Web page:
Domestic Violence is defined as a pattern of forceful behaviour by one member of a family or household or relationship to another to establish and maintain power and control. The victims can be women or men, married or unmarried, people who are living together, same sex partners, parents being abused by children, or children themselves. The violence can take a variety of forms from physical abuse to psychological abuse, or the threat of either.
The Court can make a variety of orders to prevent this type of abuse, including:-
- Protection Orders
- Safety Orders
- Interim Barring Orders
- Barring Orders
FROM OUR BLOG:
SEEKING A BARRING ORDER? 5 THINGS YOU SHOULD KNOW:
If you are living in a violent or other abusive relationship, and you don’t feel that leaving home is an option for you, then you can use the law to keep your partner away. But you should know from the start that it’s not a straightforward or foolproof process.
- You can seek to get a safety order to prohibit your partner from acts or threats of violence and other intimidating behaviour, or you can seek a barring order, which does the same thing but also prevents your partner from entering the family home.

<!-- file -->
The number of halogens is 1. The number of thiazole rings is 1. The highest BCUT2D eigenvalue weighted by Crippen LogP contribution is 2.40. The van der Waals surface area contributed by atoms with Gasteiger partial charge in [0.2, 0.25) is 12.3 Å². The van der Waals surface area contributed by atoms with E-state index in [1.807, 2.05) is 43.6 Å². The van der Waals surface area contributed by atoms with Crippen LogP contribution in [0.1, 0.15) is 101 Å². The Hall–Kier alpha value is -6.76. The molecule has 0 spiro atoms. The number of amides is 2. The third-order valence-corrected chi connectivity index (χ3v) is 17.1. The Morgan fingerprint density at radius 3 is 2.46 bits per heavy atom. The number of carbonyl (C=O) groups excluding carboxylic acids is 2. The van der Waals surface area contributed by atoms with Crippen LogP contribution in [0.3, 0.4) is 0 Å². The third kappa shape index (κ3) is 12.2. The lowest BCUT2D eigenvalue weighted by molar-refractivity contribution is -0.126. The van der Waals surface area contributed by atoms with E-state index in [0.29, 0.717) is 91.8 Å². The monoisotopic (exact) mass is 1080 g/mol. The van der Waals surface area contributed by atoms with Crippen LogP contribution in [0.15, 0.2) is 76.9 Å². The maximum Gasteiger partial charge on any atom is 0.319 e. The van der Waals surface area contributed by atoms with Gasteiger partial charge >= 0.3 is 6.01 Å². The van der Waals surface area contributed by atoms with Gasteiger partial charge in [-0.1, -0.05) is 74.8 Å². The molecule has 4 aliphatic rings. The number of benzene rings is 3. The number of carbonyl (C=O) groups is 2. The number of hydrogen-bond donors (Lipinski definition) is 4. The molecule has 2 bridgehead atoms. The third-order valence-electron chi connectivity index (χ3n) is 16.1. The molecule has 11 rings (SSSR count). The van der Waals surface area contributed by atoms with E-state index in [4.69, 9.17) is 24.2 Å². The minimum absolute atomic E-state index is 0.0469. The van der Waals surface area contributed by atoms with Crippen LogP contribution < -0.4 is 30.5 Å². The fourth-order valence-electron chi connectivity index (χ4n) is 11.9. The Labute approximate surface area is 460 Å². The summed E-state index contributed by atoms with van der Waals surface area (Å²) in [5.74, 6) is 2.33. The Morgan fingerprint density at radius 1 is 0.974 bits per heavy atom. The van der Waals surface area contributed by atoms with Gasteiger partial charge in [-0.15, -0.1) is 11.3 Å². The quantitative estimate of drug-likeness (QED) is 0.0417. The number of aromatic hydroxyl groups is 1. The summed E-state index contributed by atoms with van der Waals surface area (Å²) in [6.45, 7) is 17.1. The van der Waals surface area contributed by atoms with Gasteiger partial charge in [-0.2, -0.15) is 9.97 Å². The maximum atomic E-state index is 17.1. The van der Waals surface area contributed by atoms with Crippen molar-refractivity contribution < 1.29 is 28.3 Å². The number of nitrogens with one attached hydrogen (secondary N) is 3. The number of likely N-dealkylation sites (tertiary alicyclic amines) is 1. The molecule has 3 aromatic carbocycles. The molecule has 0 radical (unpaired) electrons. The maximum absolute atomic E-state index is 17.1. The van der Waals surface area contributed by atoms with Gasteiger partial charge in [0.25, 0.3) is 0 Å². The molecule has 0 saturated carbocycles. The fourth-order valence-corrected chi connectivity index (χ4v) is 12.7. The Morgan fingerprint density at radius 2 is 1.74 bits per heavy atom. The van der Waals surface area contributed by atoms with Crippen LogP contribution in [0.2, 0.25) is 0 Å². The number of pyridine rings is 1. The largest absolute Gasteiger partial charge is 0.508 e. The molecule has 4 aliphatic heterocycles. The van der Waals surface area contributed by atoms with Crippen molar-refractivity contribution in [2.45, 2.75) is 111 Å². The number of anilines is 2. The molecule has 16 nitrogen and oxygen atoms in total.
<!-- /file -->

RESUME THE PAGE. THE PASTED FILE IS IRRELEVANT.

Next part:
- Neither can be granted without a full court hearing where your partner can oppose your case, but the judge can grant an interim barring order or a protection order until that final hearing takes place, if the Judge believes it is necessary. The experience of domestic violence support services is that the most dangerous time for an abused woman is when her abuser finds out she’s planning to escape him. Its essential therefore that if you are considering this type of application, that you seek some form of temporary protective order, or that you have some other form of protection in place.